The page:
SAN FRANCISCO (KGO) -- Samsung announces it has sold a million Galaxy Fold smartphones
Samsung has revealed that it has sold more than 1 million of its Galaxy Fold smartphones.
Samsung Electronics President Young Sohn revealed the foldable smartphone's sales numbers at TechCrunch's Disrupt conference in Berlin earlier today. Estimates from back in October calculated sales of 500,000 units at that time.
The Samsung Galaxy Fold's launch was notable for two reasons: its $2,000 price tag, and the early reviews that panned the device for multiple problems with its innovative folding screen. Early tech reviewers found the screen would crack and go black, often due to poorly-labeled packaging that lead to reviewers removing protective film intended to be left in place. Samsung responded to these reports by delaying the phone's full release while it fixed the issues, re-launching it in late September.
The company plans to sell 6 million Galaxy Folds in the next year.
Deadline to file a claim in the Equifax data breach approaches
The FTC is reminding consumers that time is running out to file a claim in the settlement stemming from the 2017 Equifax data breach.
The data breach exposed the personal data of 147 million people. In compensation, Equifax has agreed to pay a minimum of $575 million and no more than $700 million, offering credit monitoring and financial compensation for losses traceable to the hack. The filing deadline is January 22, 2020; consumers can visit www.equifaxbreachsettlement.com for more information.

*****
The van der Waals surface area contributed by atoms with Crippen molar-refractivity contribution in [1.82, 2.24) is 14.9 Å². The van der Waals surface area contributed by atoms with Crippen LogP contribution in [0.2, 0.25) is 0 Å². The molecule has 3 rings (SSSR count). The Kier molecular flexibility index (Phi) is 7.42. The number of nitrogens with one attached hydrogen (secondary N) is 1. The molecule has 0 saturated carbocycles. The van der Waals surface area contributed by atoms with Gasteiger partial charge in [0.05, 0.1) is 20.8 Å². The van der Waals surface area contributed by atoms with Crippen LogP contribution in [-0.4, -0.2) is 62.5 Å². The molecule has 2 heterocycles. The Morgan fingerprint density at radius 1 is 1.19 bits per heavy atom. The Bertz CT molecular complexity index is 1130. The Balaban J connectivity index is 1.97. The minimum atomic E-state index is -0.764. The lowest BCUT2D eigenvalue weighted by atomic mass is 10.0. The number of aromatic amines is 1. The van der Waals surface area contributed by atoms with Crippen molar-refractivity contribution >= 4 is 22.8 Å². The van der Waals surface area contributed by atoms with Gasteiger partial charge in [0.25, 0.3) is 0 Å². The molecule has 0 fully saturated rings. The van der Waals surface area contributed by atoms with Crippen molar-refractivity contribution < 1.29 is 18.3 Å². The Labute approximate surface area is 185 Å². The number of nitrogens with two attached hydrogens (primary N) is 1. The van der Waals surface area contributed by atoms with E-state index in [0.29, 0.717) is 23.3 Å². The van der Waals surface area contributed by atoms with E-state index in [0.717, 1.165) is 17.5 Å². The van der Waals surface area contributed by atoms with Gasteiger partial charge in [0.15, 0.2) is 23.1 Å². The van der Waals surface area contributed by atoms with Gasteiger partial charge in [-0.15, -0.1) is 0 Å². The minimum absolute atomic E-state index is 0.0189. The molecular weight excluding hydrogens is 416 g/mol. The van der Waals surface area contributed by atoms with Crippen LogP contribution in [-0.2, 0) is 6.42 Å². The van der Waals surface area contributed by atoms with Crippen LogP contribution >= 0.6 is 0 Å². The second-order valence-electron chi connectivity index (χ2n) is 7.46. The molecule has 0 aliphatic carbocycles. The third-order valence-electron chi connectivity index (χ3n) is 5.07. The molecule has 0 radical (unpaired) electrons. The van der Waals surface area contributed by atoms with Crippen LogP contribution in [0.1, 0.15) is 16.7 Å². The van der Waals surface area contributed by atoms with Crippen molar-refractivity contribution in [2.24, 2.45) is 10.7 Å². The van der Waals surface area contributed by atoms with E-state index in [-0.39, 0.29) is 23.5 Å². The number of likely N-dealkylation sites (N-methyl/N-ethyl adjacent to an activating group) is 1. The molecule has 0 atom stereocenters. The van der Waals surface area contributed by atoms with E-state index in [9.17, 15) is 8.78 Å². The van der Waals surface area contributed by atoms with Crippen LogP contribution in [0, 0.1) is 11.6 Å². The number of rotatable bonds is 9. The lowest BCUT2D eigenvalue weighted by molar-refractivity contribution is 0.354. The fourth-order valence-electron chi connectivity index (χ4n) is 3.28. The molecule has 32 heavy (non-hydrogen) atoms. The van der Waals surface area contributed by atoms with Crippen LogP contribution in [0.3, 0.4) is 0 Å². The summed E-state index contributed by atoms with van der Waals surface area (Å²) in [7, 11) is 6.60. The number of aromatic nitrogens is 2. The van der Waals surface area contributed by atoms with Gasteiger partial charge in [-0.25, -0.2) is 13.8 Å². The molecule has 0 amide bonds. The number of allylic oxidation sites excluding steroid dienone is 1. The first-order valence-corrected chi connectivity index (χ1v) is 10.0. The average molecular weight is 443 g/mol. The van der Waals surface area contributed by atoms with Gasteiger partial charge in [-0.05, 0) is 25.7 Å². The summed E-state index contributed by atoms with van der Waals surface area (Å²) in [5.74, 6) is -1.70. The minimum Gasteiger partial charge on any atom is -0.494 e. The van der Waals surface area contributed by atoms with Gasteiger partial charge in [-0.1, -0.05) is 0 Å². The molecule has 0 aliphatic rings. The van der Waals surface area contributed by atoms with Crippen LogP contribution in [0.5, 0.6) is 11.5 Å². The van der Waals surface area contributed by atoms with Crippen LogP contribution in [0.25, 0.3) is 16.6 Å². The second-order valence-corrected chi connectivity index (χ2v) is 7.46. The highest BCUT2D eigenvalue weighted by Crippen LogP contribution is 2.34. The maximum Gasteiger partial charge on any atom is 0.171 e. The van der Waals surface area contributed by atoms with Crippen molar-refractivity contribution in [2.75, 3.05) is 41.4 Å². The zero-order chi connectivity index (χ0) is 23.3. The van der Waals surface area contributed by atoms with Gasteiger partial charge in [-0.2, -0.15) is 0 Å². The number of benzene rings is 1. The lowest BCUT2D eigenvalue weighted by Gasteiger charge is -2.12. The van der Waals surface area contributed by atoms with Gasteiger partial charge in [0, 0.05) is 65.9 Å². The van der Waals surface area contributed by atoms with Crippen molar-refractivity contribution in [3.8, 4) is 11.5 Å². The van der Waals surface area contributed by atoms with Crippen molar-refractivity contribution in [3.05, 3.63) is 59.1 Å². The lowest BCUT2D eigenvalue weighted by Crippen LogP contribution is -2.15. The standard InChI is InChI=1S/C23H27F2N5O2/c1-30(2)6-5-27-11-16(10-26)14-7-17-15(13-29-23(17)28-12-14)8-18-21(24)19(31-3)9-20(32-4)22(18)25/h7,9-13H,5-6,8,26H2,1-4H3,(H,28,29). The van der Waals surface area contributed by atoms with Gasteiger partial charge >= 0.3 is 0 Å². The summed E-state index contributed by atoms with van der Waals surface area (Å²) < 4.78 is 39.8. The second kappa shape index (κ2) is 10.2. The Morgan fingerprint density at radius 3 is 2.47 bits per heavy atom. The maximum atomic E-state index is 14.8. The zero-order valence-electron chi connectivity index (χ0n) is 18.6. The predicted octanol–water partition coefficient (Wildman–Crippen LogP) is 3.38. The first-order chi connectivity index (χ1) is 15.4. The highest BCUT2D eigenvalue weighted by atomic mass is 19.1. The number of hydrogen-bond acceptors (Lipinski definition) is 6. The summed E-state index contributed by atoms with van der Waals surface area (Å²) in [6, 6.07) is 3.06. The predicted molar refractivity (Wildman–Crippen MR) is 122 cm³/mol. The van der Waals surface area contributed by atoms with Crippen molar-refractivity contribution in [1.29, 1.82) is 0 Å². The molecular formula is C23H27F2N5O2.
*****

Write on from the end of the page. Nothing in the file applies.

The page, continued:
According to MarketWatch, 15 million of the 147 million people affected have filed claims to far, including 3.3 million claims for credit monitoring from Equifax and two other credit bureaus, 2.3 million claims for additional monitoring from Equifax, and over 4.5 million claims for money. While it initially appeared that those opting for a money payout would receive up to $125, the pot allotted to that settlement was just $31 million, meaning those 4.5 million people would not receive nearly that much. However, claimants who can prove out-of-pocket losses directly tied to the breach are expected to receive full compensation, according to the class action plaintiffs' lawyers.
Spending continues to be a major source of secrecy in relationships
Holiday spending may hurt your wallet, but according to a new study, it could also be hurting your relationship.
A new study conducted by researchers from Boston College found that shopping is one of the biggest sources of secrecy in relationships. The researchers looked at couples' bank statements, money-sharing app records, and data from field studies to determine what financial behaviors partners hide from each other. What the researchers call "financial infidelity" was higher when one partner opted against joint credit cards, made mostly cash purchases, or quickly disposed of receipts, along with other behaviors that could be seen as secretive.
According to the researchers, retailers could benefit from offering discreet packaging and cash payments for those seeking to commit financial infidelity. The researchers also recommend that couples openly discuss their budget to prevent financial infidelity.
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